After making our way off the Club Med property, we were faced with a slight dilemma. We had the handy-dandy Lonely Planet guidebook's list of recommended eateries, however, it failed to provide us with a map of where anything was. In an effort to keep from melting while we planned for our next step, we found shade in one of the beach hotel's restaurants. There, Rachel had a nice long, inconsequential conversation with a French ex-pat; a short woman, in her mid to late thirties, with streaky, dyed-red hair. I examined the contents of my Coke bottle, cursing, yet again, my linguistic deficiencies (something I did nearly twenty times a day during my trip). Our encounter with the French woman wasn't totally inconsequential, as she was kind enough to take us to the road that would lead back to town.

With a merci and a wave, we headed back into town under the light of the late afternoon sun. Along the way, we encountered a group of 7 or 8 year old boys who took a liking to us. One of them decided that he wanted my hat, and demanded/asked for it. They quickly lost interest in me, however, as Rachel was able to banter with them in Wolof (one of the languages of the region) and I didn't seem willing to give up my hat. All I could say to them was degguma (I don't understand) when they asked me questions. They found my muttering Wolof rather amusing. Mostly, they just gave me funny, curious looks, which I did my best to return in kind. I must say that the children I encountered in Senegal, when they weren't begging for change or being a nuisance, tended to be very cute and fun.

Once we reached town, the little boys ran off to do whatever it is that little boys do, leaving the two of us to figure out what to do next. According to our handy-dandy guidebook, there was a great pizza place in town (seriously). Alas, we were informed that the proprietor moved to France.

Our deliberations took place next to a shop, with a courteous, yet eager, salesman, who was nice enough to provide us with seats while we deliberated. After being so helpful, we felt we should at least take a look at his goods. Following a bit of browsing and haggling, Rachel found herself the proud owner of some awesome wooden plates and a beautiful ebony statue of a gazelle (I think it was a gazelle). Through Rachel, I scored a couple of little wooden statues who find homes with a couple of lucky friends. I couldn't really follow Rachel's haggling technique very well, but it was still marvelous to behold. Even if I did speak the language, I think I'd still beg Rachel to haggle for me. Yes, she is that good.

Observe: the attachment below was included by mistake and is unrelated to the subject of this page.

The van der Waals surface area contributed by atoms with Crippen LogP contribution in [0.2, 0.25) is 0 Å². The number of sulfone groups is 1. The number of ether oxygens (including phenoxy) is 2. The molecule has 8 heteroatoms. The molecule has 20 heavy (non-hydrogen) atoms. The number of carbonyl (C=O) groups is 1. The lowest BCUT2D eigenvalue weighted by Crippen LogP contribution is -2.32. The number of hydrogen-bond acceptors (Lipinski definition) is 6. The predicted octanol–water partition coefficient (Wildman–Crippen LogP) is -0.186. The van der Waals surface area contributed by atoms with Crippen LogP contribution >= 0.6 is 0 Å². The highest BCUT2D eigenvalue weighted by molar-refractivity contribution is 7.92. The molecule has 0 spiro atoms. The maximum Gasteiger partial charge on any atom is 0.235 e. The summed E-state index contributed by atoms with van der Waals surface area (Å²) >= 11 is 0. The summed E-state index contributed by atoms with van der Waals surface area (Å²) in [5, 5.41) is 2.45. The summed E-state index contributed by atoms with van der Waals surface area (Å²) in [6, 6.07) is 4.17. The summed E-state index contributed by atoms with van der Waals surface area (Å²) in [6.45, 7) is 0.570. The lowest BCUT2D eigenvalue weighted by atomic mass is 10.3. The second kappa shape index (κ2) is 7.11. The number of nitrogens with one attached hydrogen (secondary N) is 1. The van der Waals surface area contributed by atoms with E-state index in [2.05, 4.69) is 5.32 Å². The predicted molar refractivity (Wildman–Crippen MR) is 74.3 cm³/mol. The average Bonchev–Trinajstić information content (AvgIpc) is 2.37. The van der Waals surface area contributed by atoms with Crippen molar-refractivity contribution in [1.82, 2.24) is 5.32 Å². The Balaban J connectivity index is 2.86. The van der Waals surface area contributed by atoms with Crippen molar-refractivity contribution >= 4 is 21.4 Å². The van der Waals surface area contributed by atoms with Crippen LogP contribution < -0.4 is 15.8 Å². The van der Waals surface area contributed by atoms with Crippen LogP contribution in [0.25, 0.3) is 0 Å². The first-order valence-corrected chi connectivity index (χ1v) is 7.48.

By the time we were done shopping, a little pizza place (again with the pizza) had opened next door. Having not eaten since the egg sandwich in the morning, we were both ravenous and loving the sound of pizza and Fanta.

Before dining, we secured a ride back to Ziguinchor. We asked that if the car was ready to leave, that they send someone to get us and pointed to where we'd be eating. We were assured that they would fetch us if the car was ready to leave. With that taken care of, Rachel and I dined on some very tasty wasn't Chicago deep dish or classic New York style, but it was damn good. I had somewhat facetiously said, "Come to Cap Skerring! Have the pizza!" but it actually was quite delectable (I had the ham and mushroom pizza). In addition, the restaurant had The Police playing on the stereo. I really couldn't ask for much more.

Now this is where things get to be a bit funny. It seems that, during our meal, a guy was sent to tell us that the taxi was ready to leave. Except, he didn't tell us...he saw that we were eating and decided to go back and tell the taxi folks that we weren't ready to go. So the taxi left without us! After it left, one of the taxi guys walked over to inform us that we'd need to wait for another taxi to fill up. Needless to say, we were a little pissed.

Fast forward through some exasperated arguing to where we end up in another taxi, this time paying for an extra two spots, but luckily leaving for Ziguinchor. The ride home was actually really interesting. Twilight in the Casamance region was spectacularly beautiful for some reason. I don't know if I can identify why I found it so captivating, but after the glare of the day's sunshine, the long shadows and somber colors were a wonderful sight.

The ride home was much less stressful, as many of the military checkpoints were unmanned at night. We passed a number of people who were out and about to celebrate the Feast of the Ascension (I think). Just outside Ziguinchor, a very sleepy Rachel was subjected to insults from a soldier at the last military checkpoint of the day. We were allowed to pass though, and made it back to Le Perroquet without incident to finally collapse on our beds.

It had been a long, quite memorable day. A cursory examination found that my feet and legs were a little on the toasty side, while Rachel's back (she fell asleep on her stomach) was a nice, solid shade of red. We were going to hurt.

Thanks for reading. Stay tuned for more tales from Senegal.

Posted by Mr. Eff on 05/31/2004

For the moment...

Book: Deep Blues, by Robert Palmer

CD: Brothers, by The Black Keys

Song: "Oh My God," by Ida Maria

Link: Shut Up & Sit Down

Ramble: Just An Idea